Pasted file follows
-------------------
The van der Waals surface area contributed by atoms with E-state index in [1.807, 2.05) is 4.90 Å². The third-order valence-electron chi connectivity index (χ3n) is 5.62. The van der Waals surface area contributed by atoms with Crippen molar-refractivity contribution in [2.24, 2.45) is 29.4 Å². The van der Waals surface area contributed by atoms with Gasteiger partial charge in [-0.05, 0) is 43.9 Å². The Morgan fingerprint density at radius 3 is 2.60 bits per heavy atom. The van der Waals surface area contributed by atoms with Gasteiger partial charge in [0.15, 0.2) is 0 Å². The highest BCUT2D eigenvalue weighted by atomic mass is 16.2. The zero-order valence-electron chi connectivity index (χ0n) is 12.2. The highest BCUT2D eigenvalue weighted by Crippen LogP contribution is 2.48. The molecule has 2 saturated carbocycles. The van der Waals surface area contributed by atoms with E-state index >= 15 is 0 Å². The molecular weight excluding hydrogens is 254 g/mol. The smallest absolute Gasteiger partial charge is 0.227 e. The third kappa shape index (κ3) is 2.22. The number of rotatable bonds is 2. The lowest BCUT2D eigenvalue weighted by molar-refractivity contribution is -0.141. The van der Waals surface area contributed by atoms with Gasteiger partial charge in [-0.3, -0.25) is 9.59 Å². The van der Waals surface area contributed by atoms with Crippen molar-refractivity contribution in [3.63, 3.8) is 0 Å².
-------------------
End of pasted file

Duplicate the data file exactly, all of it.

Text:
The van der Waals surface area contributed by atoms with E-state index in [1.807, 2.05) is 4.90 Å². The third-order valence-electron chi connectivity index (χ3n) is 5.62. The van der Waals surface area contributed by atoms with Crippen molar-refractivity contribution in [2.24, 2.45) is 29.4 Å². The van der Waals surface area contributed by atoms with Gasteiger partial charge in [-0.05, 0) is 43.9 Å². The Morgan fingerprint density at radius 3 is 2.60 bits per heavy atom. The van der Waals surface area contributed by atoms with Gasteiger partial charge in [0.15, 0.2) is 0 Å². The highest BCUT2D eigenvalue weighted by atomic mass is 16.2. The zero-order valence-electron chi connectivity index (χ0n) is 12.2. The highest BCUT2D eigenvalue weighted by Crippen LogP contribution is 2.48. The molecule has 2 saturated carbocycles. The van der Waals surface area contributed by atoms with E-state index >= 15 is 0 Å². The molecular weight excluding hydrogens is 254 g/mol. The smallest absolute Gasteiger partial charge is 0.227 e. The third kappa shape index (κ3) is 2.22. The number of rotatable bonds is 2. The lowest BCUT2D eigenvalue weighted by molar-refractivity contribution is -0.141. The van der Waals surface area contributed by atoms with Gasteiger partial charge in [-0.3, -0.25) is 9.59 Å². The van der Waals surface area contributed by atoms with Crippen molar-refractivity contribution in [3.63, 3.8) is 0 Å².